The Reality of Causes in a World of Instrumental Laws
Empiricists are notoriously suspicious of causes. They have not been equally wary of laws. Hume set the tradition when he replaced causal facts with facts about generalizations. Modern empiricists do the same. But nowadays Hume's generalizations are the laws and equations of high level scientific theories. On current accounts, there may be some question about where the laws of our fundamental theories get their necessity; but it is no question that these laws are the core of modern science. Bertrand Russell is well known for this view:
The law of gravitation will illustrate what occurs in any exact science . . . Certain differential equations can be found, which hold at every instant for every particle of the system . . . But there is nothing that could be properly called ‘cause’ and nothing that could be properly called ‘effect’ in such a system.1
For Russell, causes ‘though useful to daily life and in the infancy of a science, tend to be displaced by quite different laws as soon as a science is successful’.
It is convenient that Russell talks about physics, and that
the laws he praises are its fundamental equations—
Explaining by Causes
Following Bromberger, Scriven, and others, we know that
there are various things one can be doing in explaining. Two are of importance
here: in explaining a phenomenon one can cite the causes of that phenomenon; or
one can set the phenomenon in a general theoretical framework. The framework of
modern physics is mathematical, and good explanations will generally allow us
to make quite precise calculations about the phenomena we explain. Rene Thom
remarks the difference between these two kinds of explanation, though he thinks
that only the causes really explain: ‘DesCartes with his vortices, his hooked
atoms, and the like explained everything and calculated nothing;
Unlike Thom, I am happy to call both explanation, so long as
we do not illicitly attribute to theoretical explanation features that apply
only to causal explanation. There is a tradition, since the time of Aristotle,
of deliberately conflating the two. But I shall argue that they function quite
differently in modern physics. If we accept Descartes's causal story as
adequate, we must count his claims about hooked atoms and vortices true. But we
do not use
One powerful argument speaks against my claim and for the truth of explanatory laws—the argument from coincidence. Those who take laws seriously tend to subscribe to what Gilbert Harman has called inference to the best explanation. They assume that the fact that a law explains provides evidence that the law is true. The more diverse the phenomena that it explains, the more likely it is to be true. It would be an absurd coincidence if a wide variety of different kinds of phenomena were all explained by a particular law, and yet were not in reality consequent from the law. Thus the argument from coincidence supports a good many of the inferences we make to best explanations.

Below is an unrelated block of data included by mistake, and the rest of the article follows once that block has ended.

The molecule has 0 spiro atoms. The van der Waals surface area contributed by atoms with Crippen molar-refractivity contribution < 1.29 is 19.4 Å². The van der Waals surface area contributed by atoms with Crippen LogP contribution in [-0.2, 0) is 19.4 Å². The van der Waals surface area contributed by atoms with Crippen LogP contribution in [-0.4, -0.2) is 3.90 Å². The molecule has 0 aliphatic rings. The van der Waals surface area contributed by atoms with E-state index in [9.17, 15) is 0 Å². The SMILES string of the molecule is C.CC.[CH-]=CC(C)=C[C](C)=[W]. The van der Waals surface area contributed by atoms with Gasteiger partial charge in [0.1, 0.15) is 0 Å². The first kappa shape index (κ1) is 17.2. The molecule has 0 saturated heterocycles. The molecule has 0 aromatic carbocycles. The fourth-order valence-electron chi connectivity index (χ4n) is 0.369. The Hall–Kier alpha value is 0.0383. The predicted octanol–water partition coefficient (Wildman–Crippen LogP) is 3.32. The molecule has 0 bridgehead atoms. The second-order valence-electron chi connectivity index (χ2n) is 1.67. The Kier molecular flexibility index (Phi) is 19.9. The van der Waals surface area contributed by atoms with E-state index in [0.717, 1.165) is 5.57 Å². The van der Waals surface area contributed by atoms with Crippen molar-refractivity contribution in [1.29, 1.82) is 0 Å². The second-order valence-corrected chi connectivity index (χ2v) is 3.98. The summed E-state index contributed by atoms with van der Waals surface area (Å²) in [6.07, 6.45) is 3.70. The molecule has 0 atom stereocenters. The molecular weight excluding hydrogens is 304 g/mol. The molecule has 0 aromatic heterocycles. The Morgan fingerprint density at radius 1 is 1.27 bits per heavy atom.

The method of inference to the best explanation is subject to an important constraint, however—the requirement of non-redundancy. We can infer the truth of an explanation only if there are no alternatives that account in an equally satisfactory way for the phenomena. In physics nowadays, I shall argue, an acceptable causal story is supposed to satisfy this requirement. But exactly the opposite is the case with the specific equations and models that make up our theoretical explanations. There is redundancy of theoretical treatment, but not of causal account.
There is, I think, a simple reason for this: causes make their effects happen. We begin with a phenomenon which, relative to our other general beliefs, we think would not occur unless something peculiar brought it about. In physics we often mark this belief by labelling the phenomena as effects—the Sorbet effect, the Zeeman effect, the Hall effect. An effect needs something to bring it about, and the peculiar features of the effect depend on the particular nature of the cause, so that—in so far as we think we have got it right—we are entitled to infer the character of the cause from the character of the effect.
But equations do not bring about the phenomenological laws we derive from them (even if the phenomenological laws are themselves equations). Nor are they used in physics as if they did. The specific equations we use to treat particular phenomena provide a way of casting the phenomena into the general framework of the theory. Thus we are able to treat a variety of disparate phenomena in a similar way, and to make use of the theory to make quite precise calculations. For both of these purposes it is an advantage to multiply theoretical treatments.